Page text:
Speckled Holly Cottage

Looking like a painting from a chocolate box, Speckled Holly Cottage sits on the track junction on Standish Wood Lane looking out towards Wigan. In its time it was known as Speckled Holly Farm, Speckled Holly House, and Speckled Holly Cottage. 

Before that on census returns and maps it was called Standish Wood Folds, Lower Wood Folds or Wood Folds. As kids we knew it simply as Speckled Holly and Standish Wood Lane was nicknamed Sandy Pad, or Sandy path. 

The cottage, which is well over 250 years old, was part of the Standish Hall Estate owned by the Standish family and was rented out to tenant farmers. Hugh Forshaw lived there in 1763 when his Landlord was Edward Townley Standish. In 1778 his annual rent for the 10 acre property is recorded as being nine shillings and ten pence. 

As well, he had to provide three days sheep shearing, a day’s harrowing ( a form of ploughing), one hen and two capons (chickens). Also he had to follow the medieval custom known as ‘Suit of Mill and Court’. This was an obligation of the tenant to grind their corn at the Lord of the Manor’s Mill. For providing this ‘service’ the Lord of the Manor was entitled to 1/6th of the value of the ground corn. 

Henry Ball, a farmer lived at Speckled Holly for at least 37 years. He is first shown on the 1871 census, along with his wife Harriet and twelve children. The Ball family was still there when his 24 year old daughter Ellen married William Thomas Young on 23 December 1908 at St. Wilfrid’s church, Standish. William was a farmer’s son living at the neighbouring Lower Wood Farm. Three years later on the 1911 census William’s elder brother Andrew is shown living at Speckled Holly with his wife Sarah.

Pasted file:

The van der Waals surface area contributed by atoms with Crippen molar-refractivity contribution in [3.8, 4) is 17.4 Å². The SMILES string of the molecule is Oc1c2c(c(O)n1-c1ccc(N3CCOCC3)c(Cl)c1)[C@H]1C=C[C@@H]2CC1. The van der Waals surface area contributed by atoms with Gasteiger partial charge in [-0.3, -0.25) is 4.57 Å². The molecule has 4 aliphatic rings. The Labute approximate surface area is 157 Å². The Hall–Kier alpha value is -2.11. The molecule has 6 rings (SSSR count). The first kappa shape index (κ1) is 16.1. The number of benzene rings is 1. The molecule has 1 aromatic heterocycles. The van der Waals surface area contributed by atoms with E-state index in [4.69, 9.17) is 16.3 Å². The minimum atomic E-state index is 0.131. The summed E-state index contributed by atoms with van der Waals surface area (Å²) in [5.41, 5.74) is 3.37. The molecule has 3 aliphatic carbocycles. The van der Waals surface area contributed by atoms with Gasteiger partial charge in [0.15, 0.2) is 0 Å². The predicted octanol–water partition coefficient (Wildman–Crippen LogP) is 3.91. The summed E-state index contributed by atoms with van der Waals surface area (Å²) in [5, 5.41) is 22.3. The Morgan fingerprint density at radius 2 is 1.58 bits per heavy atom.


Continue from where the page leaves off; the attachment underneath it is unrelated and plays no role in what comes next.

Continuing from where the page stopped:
On 17 March 1921 the Standish Estate was sold at auction, held over two days at the Empress Ballroom (later the Casino) in Station Road, Wigan. The vast estate covered a total of 3000 acres and included many businesses and homes and almost all the well-known farms in the Standish area. It included Brimleow, Wakefield, Brockhurst, Upper and Lower Wood Folds and Giant's Hall farms. 

The businesses included Jolly Mill in Chorley Road, Roburite Works at Gathurst and even the Bleach Works at Worthington. Speckled Holly was listed as Lot 75, to be sold on the first day. 

In 1939 at the start of the Second World War the cottage was occupied by 49 year old Peter Corrigan, a colliery over-looker, his wife Annie and six children. 

Dorothy Mary Howard is shown as living at Speckled Holly on 8 December 1945 when she married Edmund Leyland at Marks CE church in Newtown, one of the witnesses being her sister Joan. 

For many years an elderly couple, Mr. and Mrs. Hilton occupied the cottage. When her husband died Mrs. Hilton continued to live there up to her death. 

In 1982 the National Coal Board acquired the land, but in 2012 sold Speckled Holly, along with the neighbouring properties at Upper Wood Folds and Upper Wood Farm. Since then the cottage has been extensively renovated. Sadly the Holly tree that had been in the front garden for as long as I remember, and which gave it its name, has been removed.

Graham Taylor 


Photo courtesy of Wigan World

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